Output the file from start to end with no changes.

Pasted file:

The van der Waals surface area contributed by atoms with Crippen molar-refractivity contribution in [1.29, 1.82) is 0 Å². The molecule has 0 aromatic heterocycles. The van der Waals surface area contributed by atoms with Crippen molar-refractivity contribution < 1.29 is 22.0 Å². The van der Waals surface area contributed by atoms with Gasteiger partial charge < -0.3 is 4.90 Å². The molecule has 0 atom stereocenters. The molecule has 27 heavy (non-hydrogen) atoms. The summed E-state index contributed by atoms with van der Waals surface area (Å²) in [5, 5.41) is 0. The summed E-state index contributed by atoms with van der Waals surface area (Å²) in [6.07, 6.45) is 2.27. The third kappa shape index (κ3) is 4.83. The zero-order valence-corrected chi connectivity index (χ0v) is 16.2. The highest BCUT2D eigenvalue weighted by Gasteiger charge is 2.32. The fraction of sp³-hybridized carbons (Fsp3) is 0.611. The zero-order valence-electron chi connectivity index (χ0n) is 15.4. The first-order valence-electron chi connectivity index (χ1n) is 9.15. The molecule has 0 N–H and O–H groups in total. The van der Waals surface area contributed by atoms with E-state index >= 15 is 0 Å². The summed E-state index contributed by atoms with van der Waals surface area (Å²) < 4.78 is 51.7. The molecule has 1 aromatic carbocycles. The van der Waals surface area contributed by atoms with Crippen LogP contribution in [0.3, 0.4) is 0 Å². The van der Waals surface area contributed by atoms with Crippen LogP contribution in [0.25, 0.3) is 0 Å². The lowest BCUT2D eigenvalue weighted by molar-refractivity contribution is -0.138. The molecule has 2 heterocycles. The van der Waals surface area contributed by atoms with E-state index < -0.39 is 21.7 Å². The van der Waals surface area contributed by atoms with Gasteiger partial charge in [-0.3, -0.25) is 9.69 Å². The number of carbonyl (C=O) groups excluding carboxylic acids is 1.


The van der Waals surface area contributed by atoms with Crippen molar-refractivity contribution in [1.29, 1.82) is 0 Å². The molecule has 0 aromatic heterocycles. The van der Waals surface area contributed by atoms with Crippen molar-refractivity contribution < 1.29 is 22.0 Å². The van der Waals surface area contributed by atoms with Gasteiger partial charge < -0.3 is 4.90 Å². The molecule has 0 atom stereocenters. The molecule has 27 heavy (non-hydrogen) atoms. The summed E-state index contributed by atoms with van der Waals surface area (Å²) in [5, 5.41) is 0. The summed E-state index contributed by atoms with van der Waals surface area (Å²) in [6.07, 6.45) is 2.27. The third kappa shape index (κ3) is 4.83. The zero-order valence-corrected chi connectivity index (χ0v) is 16.2. The highest BCUT2D eigenvalue weighted by Gasteiger charge is 2.32. The fraction of sp³-hybridized carbons (Fsp3) is 0.611. The zero-order valence-electron chi connectivity index (χ0n) is 15.4. The first-order valence-electron chi connectivity index (χ1n) is 9.15. The molecule has 0 N–H and O–H groups in total. The van der Waals surface area contributed by atoms with E-state index >= 15 is 0 Å². The summed E-state index contributed by atoms with van der Waals surface area (Å²) < 4.78 is 51.7. The molecule has 1 aromatic carbocycles. The van der Waals surface area contributed by atoms with Crippen LogP contribution in [0.3, 0.4) is 0 Å². The van der Waals surface area contributed by atoms with Crippen LogP contribution in [0.25, 0.3) is 0 Å². The lowest BCUT2D eigenvalue weighted by molar-refractivity contribution is -0.138. The molecule has 2 heterocycles. The van der Waals surface area contributed by atoms with E-state index < -0.39 is 21.7 Å². The van der Waals surface area contributed by atoms with Gasteiger partial charge in [-0.3, -0.25) is 9.69 Å². The number of carbonyl (C=O) groups excluding carboxylic acids is 1.